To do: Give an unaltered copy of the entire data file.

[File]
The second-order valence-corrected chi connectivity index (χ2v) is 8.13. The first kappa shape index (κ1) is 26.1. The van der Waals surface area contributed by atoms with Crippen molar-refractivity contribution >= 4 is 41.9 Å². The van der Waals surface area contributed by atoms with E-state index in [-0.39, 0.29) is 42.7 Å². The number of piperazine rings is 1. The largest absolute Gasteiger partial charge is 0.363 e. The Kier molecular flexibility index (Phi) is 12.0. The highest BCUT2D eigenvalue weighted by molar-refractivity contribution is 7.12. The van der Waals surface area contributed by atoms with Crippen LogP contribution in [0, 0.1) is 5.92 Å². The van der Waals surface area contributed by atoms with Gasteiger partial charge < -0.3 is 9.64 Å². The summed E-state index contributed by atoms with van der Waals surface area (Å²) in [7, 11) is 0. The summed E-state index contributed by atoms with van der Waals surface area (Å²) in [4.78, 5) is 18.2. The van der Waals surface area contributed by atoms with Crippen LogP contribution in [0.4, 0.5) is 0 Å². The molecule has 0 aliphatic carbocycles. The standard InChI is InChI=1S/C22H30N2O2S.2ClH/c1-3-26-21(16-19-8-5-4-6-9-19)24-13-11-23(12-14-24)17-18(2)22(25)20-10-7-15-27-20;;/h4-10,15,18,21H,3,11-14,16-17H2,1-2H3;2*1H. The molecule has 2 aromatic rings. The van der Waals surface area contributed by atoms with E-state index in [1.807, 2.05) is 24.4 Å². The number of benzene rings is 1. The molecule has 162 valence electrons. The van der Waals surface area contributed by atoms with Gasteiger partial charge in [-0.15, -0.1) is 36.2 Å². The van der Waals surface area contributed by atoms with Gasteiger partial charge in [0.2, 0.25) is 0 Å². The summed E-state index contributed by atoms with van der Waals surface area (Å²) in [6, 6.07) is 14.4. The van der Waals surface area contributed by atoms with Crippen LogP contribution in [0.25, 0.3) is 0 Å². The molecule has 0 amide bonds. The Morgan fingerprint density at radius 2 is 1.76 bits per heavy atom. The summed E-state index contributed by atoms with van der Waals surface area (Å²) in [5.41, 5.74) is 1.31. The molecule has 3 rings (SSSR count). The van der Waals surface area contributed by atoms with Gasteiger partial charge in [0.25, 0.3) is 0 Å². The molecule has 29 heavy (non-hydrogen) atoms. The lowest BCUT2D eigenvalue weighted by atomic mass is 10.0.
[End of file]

The second-order valence-corrected chi connectivity index (χ2v) is 8.13. The first kappa shape index (κ1) is 26.1. The van der Waals surface area contributed by atoms with Crippen molar-refractivity contribution >= 4 is 41.9 Å². The van der Waals surface area contributed by atoms with E-state index in [-0.39, 0.29) is 42.7 Å². The number of piperazine rings is 1. The largest absolute Gasteiger partial charge is 0.363 e. The Kier molecular flexibility index (Phi) is 12.0. The highest BCUT2D eigenvalue weighted by molar-refractivity contribution is 7.12. The van der Waals surface area contributed by atoms with Crippen LogP contribution in [0, 0.1) is 5.92 Å². The van der Waals surface area contributed by atoms with Gasteiger partial charge < -0.3 is 9.64 Å². The summed E-state index contributed by atoms with van der Waals surface area (Å²) in [7, 11) is 0. The summed E-state index contributed by atoms with van der Waals surface area (Å²) in [4.78, 5) is 18.2. The van der Waals surface area contributed by atoms with Crippen LogP contribution in [0.4, 0.5) is 0 Å². The molecule has 0 aliphatic carbocycles. The standard InChI is InChI=1S/C22H30N2O2S.2ClH/c1-3-26-21(16-19-8-5-4-6-9-19)24-13-11-23(12-14-24)17-18(2)22(25)20-10-7-15-27-20;;/h4-10,15,18,21H,3,11-14,16-17H2,1-2H3;2*1H. The molecule has 2 aromatic rings. The van der Waals surface area contributed by atoms with E-state index in [1.807, 2.05) is 24.4 Å². The number of benzene rings is 1. The molecule has 162 valence electrons. The van der Waals surface area contributed by atoms with Gasteiger partial charge in [-0.15, -0.1) is 36.2 Å². The van der Waals surface area contributed by atoms with Gasteiger partial charge in [0.2, 0.25) is 0 Å². The summed E-state index contributed by atoms with van der Waals surface area (Å²) in [6, 6.07) is 14.4. The van der Waals surface area contributed by atoms with Crippen LogP contribution in [0.25, 0.3) is 0 Å². The molecule has 0 amide bonds. The Morgan fingerprint density at radius 2 is 1.76 bits per heavy atom. The summed E-state index contributed by atoms with van der Waals surface area (Å²) in [5.41, 5.74) is 1.31. The molecule has 3 rings (SSSR count). The van der Waals surface area contributed by atoms with Gasteiger partial charge in [0.25, 0.3) is 0 Å². The molecule has 29 heavy (non-hydrogen) atoms. The lowest BCUT2D eigenvalue weighted by atomic mass is 10.0.